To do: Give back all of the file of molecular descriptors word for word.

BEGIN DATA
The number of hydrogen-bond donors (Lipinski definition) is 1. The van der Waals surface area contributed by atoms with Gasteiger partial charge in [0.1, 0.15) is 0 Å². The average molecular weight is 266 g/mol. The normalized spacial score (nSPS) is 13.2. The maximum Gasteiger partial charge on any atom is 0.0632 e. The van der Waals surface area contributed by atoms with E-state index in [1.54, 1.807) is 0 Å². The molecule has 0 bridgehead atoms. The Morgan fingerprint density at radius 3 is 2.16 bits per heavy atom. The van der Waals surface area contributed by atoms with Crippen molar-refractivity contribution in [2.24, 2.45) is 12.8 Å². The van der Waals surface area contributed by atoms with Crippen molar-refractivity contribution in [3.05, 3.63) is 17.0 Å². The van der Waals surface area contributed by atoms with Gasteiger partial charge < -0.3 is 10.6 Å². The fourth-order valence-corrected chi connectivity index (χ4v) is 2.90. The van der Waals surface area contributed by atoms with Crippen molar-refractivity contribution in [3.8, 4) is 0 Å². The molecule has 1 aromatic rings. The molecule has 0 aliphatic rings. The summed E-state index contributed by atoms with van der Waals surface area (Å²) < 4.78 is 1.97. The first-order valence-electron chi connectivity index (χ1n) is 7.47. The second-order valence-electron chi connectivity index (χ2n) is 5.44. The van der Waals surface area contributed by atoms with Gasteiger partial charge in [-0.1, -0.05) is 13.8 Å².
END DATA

The number of hydrogen-bond donors (Lipinski definition) is 1. The van der Waals surface area contributed by atoms with Gasteiger partial charge in [0.1, 0.15) is 0 Å². The average molecular weight is 266 g/mol. The normalized spacial score (nSPS) is 13.2. The maximum Gasteiger partial charge on any atom is 0.0632 e. The van der Waals surface area contributed by atoms with E-state index in [1.54, 1.807) is 0 Å². The molecule has 0 bridgehead atoms. The Morgan fingerprint density at radius 3 is 2.16 bits per heavy atom. The van der Waals surface area contributed by atoms with Crippen molar-refractivity contribution in [2.24, 2.45) is 12.8 Å². The van der Waals surface area contributed by atoms with Crippen molar-refractivity contribution in [3.05, 3.63) is 17.0 Å². The van der Waals surface area contributed by atoms with Gasteiger partial charge < -0.3 is 10.6 Å². The fourth-order valence-corrected chi connectivity index (χ4v) is 2.90. The van der Waals surface area contributed by atoms with Crippen molar-refractivity contribution in [3.8, 4) is 0 Å². The molecule has 1 aromatic rings. The molecule has 0 aliphatic rings. The summed E-state index contributed by atoms with van der Waals surface area (Å²) < 4.78 is 1.97. The first-order valence-electron chi connectivity index (χ1n) is 7.47. The second-order valence-electron chi connectivity index (χ2n) is 5.44. The van der Waals surface area contributed by atoms with Gasteiger partial charge in [-0.1, -0.05) is 13.8 Å².